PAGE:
Achilles Tendinits (or Tendinosis?) (or Tendonopathy?)

Many runners have experienced or heard of “Achilles tendinitis.”  This condition usually presents as a painful enlarged tendon at the base of the calf as it attaches to the heel bone.  It typically prevents people from running or even completing simple tasks like standing up from a seated position or going up or down stairs.  Although this is a common injury, the medical field is currently challenging its understanding of these types of injuries and what treatments are most effective.

To begin, we should make some definitions.   Traditionally, a tendinitis is considered an inflamed tendon; tendinosis is considered a non-inflamed but chronically degenerated tendon that used to be inflamed;  tendonopathy is a tendon that isn’t necessarily inflamed or degenerated but basically isn’t normal healthy tissue (tendinitis and tendinosis are tendonopathies); and finally, paratenon, which is the layer or sleeve that surrounds the tendon.  Recent studies of tendon tissue have revealed almost a complete lack of inflammatory cells or agents in tendinosis!  This means that chronic tendon injuries really aren’t inflamed and therefore inflammation isn’t the cause of pain.  Additionally, studies are showing that a tendinitis doesn’t necessarily become a tendinosis.   Studies are also showing that the sleeve around the tendon, the paratenon, may be a contributor to pain.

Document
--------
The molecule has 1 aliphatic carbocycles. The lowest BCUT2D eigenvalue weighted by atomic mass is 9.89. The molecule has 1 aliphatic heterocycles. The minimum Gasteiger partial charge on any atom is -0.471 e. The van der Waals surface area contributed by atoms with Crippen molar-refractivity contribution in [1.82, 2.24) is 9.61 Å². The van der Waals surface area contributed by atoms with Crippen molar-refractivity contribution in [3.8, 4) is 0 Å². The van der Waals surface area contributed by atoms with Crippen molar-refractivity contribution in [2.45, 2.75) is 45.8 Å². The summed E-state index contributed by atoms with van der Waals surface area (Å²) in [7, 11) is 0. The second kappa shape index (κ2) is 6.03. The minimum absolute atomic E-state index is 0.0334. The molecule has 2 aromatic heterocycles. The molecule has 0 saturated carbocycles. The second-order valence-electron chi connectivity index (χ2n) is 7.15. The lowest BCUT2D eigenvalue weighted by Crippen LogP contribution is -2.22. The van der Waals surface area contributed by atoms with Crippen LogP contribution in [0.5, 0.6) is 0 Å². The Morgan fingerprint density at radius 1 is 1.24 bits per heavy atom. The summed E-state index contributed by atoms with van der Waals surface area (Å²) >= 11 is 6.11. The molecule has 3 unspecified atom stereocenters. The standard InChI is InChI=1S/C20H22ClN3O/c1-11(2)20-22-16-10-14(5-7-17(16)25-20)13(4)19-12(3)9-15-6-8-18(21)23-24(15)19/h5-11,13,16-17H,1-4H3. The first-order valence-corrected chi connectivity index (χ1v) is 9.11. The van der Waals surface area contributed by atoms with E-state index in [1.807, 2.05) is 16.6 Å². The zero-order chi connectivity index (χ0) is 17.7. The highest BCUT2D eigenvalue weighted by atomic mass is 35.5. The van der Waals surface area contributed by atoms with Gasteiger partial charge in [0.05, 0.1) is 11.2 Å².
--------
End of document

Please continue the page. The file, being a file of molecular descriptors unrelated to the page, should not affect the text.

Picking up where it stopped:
So what is going on and what causes the pain?  Good questions.  We really don’t know at this point and that gives a challenge to finding appropriate treatments.  Some proposed mechanisms of what causes the pain relate to chemical irritants in the tendon or disruption in the structural integrity of the collagen in the tendon.

From a physical therapy standpoint, there are a few treatments that have been found to be effective in overcoming Achilles tendinits/tendinosis. First, is to reduce the aggravating factors.  This means limiting running, jumping, sprinting.  Second, it is crucial to engage in regular stretching of the calves and thus the tendon.  Third, and most importantly, is “eccentric” exercise to the tendon.  Eccentric exercise is the “lowering” phase of an exercise.  For example, if one is performing calf raises, the upward motion is “concentric” while the lowering portion is “eccentric.”  Patients are encouraged to perform eccentric exercises during rehab.  This can be difficult to do.  How do you go down without going up?  Some ideas follow:  Stand at a counter and push yourself up onto your toes with your hands, then lower yourself down with your calf muscles.  Alternately, if you only have one side that has the tendinosis, say your right side, keep your weight on the left foot, rise up in the air, shift your weight to the right foot and lower yourself on the right and repeat.  A final option is to do basic calf raises but make the upward portion quick and the lowering portion very slow.  For example, one second to rise up and 4 to 6 seconds to lower.

Physical therapists can also offer modalities and hands on treatments that may be beneficial in speeding recovery.  These include pulsed ultrasound, infrared light therapy and electrical stimulation in addition to running form analysis, foot evaluation and exercise prescription.  Don’t hesitate to see one of the therapists at Outpatient Physical Therapy this winter season and let them evaluate your unique situation and develop an individualized program to get you back on the road!